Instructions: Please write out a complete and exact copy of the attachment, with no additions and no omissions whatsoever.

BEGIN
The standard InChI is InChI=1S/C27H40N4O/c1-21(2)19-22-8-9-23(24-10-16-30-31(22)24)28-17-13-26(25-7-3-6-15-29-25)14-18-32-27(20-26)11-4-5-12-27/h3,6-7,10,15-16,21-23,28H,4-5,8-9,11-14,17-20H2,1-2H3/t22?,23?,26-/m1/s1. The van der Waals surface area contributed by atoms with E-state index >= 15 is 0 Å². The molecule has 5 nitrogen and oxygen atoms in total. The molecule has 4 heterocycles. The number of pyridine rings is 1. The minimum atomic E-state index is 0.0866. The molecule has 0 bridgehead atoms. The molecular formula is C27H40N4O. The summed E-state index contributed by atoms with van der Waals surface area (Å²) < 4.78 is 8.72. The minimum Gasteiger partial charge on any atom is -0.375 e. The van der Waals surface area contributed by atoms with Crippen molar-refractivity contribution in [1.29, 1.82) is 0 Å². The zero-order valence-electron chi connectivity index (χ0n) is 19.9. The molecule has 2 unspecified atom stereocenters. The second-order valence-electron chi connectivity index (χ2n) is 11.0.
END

The standard InChI is InChI=1S/C27H40N4O/c1-21(2)19-22-8-9-23(24-10-16-30-31(22)24)28-17-13-26(25-7-3-6-15-29-25)14-18-32-27(20-26)11-4-5-12-27/h3,6-7,10,15-16,21-23,28H,4-5,8-9,11-14,17-20H2,1-2H3/t22?,23?,26-/m1/s1. The van der Waals surface area contributed by atoms with E-state index >= 15 is 0 Å². The molecule has 5 nitrogen and oxygen atoms in total. The molecule has 4 heterocycles. The number of pyridine rings is 1. The minimum atomic E-state index is 0.0866. The molecule has 0 bridgehead atoms. The molecular formula is C27H40N4O. The summed E-state index contributed by atoms with van der Waals surface area (Å²) < 4.78 is 8.72. The minimum Gasteiger partial charge on any atom is -0.375 e. The van der Waals surface area contributed by atoms with Crippen molar-refractivity contribution in [1.29, 1.82) is 0 Å². The zero-order valence-electron chi connectivity index (χ0n) is 19.9. The molecule has 2 unspecified atom stereocenters. The second-order valence-electron chi connectivity index (χ2n) is 11.0.